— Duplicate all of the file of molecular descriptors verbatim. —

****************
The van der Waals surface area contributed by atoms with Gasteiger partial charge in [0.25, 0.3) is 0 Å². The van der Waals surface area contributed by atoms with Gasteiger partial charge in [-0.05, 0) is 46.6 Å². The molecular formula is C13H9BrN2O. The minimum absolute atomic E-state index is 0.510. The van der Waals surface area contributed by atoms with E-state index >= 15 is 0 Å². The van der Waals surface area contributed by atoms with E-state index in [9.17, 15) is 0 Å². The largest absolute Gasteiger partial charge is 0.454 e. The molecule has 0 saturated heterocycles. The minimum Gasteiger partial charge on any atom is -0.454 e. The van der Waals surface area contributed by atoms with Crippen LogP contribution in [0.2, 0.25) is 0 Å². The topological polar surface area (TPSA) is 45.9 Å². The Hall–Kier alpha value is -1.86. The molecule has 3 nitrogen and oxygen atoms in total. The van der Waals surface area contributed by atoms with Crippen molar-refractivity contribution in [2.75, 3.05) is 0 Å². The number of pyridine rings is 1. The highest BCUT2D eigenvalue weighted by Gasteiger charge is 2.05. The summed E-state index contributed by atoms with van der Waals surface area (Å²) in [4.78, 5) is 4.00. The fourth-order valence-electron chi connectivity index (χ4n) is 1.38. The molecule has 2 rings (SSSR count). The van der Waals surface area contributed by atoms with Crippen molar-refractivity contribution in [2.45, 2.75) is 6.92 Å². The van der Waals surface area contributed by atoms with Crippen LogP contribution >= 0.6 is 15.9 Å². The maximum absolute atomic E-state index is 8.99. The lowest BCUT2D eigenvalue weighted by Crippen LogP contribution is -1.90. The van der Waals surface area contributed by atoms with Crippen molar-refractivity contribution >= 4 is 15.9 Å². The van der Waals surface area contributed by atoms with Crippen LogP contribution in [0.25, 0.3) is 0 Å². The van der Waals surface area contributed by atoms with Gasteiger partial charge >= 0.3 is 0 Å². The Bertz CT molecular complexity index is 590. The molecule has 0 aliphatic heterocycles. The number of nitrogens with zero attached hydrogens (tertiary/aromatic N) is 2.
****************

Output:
The van der Waals surface area contributed by atoms with Gasteiger partial charge in [0.25, 0.3) is 0 Å². The van der Waals surface area contributed by atoms with Gasteiger partial charge in [-0.05, 0) is 46.6 Å². The molecular formula is C13H9BrN2O. The minimum absolute atomic E-state index is 0.510. The van der Waals surface area contributed by atoms with E-state index >= 15 is 0 Å². The van der Waals surface area contributed by atoms with E-state index in [9.17, 15) is 0 Å². The largest absolute Gasteiger partial charge is 0.454 e. The molecule has 0 saturated heterocycles. The minimum Gasteiger partial charge on any atom is -0.454 e. The van der Waals surface area contributed by atoms with Crippen LogP contribution in [0.2, 0.25) is 0 Å². The topological polar surface area (TPSA) is 45.9 Å². The Hall–Kier alpha value is -1.86. The molecule has 3 nitrogen and oxygen atoms in total. The van der Waals surface area contributed by atoms with Crippen molar-refractivity contribution in [2.75, 3.05) is 0 Å². The number of pyridine rings is 1. The highest BCUT2D eigenvalue weighted by Gasteiger charge is 2.05. The summed E-state index contributed by atoms with van der Waals surface area (Å²) in [4.78, 5) is 4.00. The fourth-order valence-electron chi connectivity index (χ4n) is 1.38. The molecule has 2 rings (SSSR count). The van der Waals surface area contributed by atoms with Crippen molar-refractivity contribution in [2.45, 2.75) is 6.92 Å². The van der Waals surface area contributed by atoms with Crippen LogP contribution >= 0.6 is 15.9 Å². The maximum absolute atomic E-state index is 8.99. The lowest BCUT2D eigenvalue weighted by Crippen LogP contribution is -1.90. The van der Waals surface area contributed by atoms with Crippen molar-refractivity contribution >= 4 is 15.9 Å². The van der Waals surface area contributed by atoms with Crippen LogP contribution in [0.25, 0.3) is 0 Å². The van der Waals surface area contributed by atoms with Gasteiger partial charge >= 0.3 is 0 Å². The Bertz CT molecular complexity index is 590. The molecule has 0 aliphatic heterocycles. The number of nitrogens with zero attached hydrogens (tertiary/aromatic N) is 2.